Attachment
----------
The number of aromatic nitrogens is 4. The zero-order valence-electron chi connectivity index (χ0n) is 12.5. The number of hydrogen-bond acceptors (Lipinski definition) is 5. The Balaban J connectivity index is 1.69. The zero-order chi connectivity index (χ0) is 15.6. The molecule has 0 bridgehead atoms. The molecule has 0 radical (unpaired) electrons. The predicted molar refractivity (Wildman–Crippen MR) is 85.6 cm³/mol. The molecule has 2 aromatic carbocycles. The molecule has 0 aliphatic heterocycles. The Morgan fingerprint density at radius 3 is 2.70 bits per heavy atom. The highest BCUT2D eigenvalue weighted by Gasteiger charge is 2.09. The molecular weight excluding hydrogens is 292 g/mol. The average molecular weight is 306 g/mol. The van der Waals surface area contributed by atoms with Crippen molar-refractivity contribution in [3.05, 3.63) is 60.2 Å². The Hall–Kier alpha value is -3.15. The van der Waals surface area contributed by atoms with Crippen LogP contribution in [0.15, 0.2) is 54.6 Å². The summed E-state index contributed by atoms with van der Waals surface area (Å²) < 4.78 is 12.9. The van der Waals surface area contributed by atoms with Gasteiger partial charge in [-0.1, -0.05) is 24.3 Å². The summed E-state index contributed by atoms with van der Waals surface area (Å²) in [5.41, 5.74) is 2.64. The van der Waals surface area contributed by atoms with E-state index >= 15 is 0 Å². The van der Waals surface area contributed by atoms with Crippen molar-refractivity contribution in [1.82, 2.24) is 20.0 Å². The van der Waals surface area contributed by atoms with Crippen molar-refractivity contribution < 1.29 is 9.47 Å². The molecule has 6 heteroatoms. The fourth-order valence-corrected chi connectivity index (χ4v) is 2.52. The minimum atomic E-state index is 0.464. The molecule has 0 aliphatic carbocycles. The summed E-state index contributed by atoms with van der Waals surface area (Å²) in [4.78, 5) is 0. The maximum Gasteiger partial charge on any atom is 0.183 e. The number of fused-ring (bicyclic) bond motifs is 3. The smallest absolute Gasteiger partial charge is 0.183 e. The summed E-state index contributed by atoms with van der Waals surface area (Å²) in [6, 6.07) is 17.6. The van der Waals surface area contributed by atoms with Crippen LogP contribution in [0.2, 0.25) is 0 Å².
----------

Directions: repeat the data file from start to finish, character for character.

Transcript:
The number of aromatic nitrogens is 4. The zero-order valence-electron chi connectivity index (χ0n) is 12.5. The number of hydrogen-bond acceptors (Lipinski definition) is 5. The Balaban J connectivity index is 1.69. The zero-order chi connectivity index (χ0) is 15.6. The molecule has 0 bridgehead atoms. The molecule has 0 radical (unpaired) electrons. The predicted molar refractivity (Wildman–Crippen MR) is 85.6 cm³/mol. The molecule has 2 aromatic carbocycles. The molecule has 0 aliphatic heterocycles. The Morgan fingerprint density at radius 3 is 2.70 bits per heavy atom. The highest BCUT2D eigenvalue weighted by Gasteiger charge is 2.09. The molecular weight excluding hydrogens is 292 g/mol. The average molecular weight is 306 g/mol. The van der Waals surface area contributed by atoms with Crippen molar-refractivity contribution in [3.05, 3.63) is 60.2 Å². The Hall–Kier alpha value is -3.15. The van der Waals surface area contributed by atoms with Crippen LogP contribution in [0.15, 0.2) is 54.6 Å². The summed E-state index contributed by atoms with van der Waals surface area (Å²) < 4.78 is 12.9. The van der Waals surface area contributed by atoms with Gasteiger partial charge in [-0.1, -0.05) is 24.3 Å². The summed E-state index contributed by atoms with van der Waals surface area (Å²) in [5.41, 5.74) is 2.64. The van der Waals surface area contributed by atoms with E-state index >= 15 is 0 Å². The van der Waals surface area contributed by atoms with Crippen molar-refractivity contribution in [1.82, 2.24) is 20.0 Å². The van der Waals surface area contributed by atoms with Crippen molar-refractivity contribution < 1.29 is 9.47 Å². The molecule has 6 heteroatoms. The fourth-order valence-corrected chi connectivity index (χ4v) is 2.52. The minimum atomic E-state index is 0.464. The molecule has 0 aliphatic carbocycles. The summed E-state index contributed by atoms with van der Waals surface area (Å²) in [4.78, 5) is 0. The maximum Gasteiger partial charge on any atom is 0.183 e. The number of fused-ring (bicyclic) bond motifs is 3. The smallest absolute Gasteiger partial charge is 0.183 e. The summed E-state index contributed by atoms with van der Waals surface area (Å²) in [6, 6.07) is 17.6. The van der Waals surface area contributed by atoms with Crippen LogP contribution in [0.2, 0.25) is 0 Å².